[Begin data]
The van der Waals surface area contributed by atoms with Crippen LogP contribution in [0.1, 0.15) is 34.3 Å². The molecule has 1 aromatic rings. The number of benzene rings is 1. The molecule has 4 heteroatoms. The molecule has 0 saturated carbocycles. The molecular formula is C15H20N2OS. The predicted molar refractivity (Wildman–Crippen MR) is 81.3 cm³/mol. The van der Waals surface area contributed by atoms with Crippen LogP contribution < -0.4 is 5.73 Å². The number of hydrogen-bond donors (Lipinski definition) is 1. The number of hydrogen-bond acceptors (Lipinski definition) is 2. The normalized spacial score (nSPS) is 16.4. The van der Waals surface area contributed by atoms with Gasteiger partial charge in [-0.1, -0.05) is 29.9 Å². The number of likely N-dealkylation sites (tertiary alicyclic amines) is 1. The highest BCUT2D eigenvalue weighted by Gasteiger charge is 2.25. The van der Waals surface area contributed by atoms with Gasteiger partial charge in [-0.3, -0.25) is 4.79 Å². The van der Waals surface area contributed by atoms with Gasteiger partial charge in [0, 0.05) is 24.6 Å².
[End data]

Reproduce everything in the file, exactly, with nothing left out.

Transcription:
The van der Waals surface area contributed by atoms with Crippen LogP contribution in [0.1, 0.15) is 34.3 Å². The molecule has 1 aromatic rings. The number of benzene rings is 1. The molecule has 4 heteroatoms. The molecule has 0 saturated carbocycles. The molecular formula is C15H20N2OS. The predicted molar refractivity (Wildman–Crippen MR) is 81.3 cm³/mol. The van der Waals surface area contributed by atoms with Crippen LogP contribution < -0.4 is 5.73 Å². The number of hydrogen-bond donors (Lipinski definition) is 1. The number of hydrogen-bond acceptors (Lipinski definition) is 2. The normalized spacial score (nSPS) is 16.4. The van der Waals surface area contributed by atoms with Gasteiger partial charge in [-0.1, -0.05) is 29.9 Å². The number of likely N-dealkylation sites (tertiary alicyclic amines) is 1. The highest BCUT2D eigenvalue weighted by Gasteiger charge is 2.25. The van der Waals surface area contributed by atoms with Gasteiger partial charge in [-0.3, -0.25) is 4.79 Å². The van der Waals surface area contributed by atoms with Gasteiger partial charge in [0, 0.05) is 24.6 Å².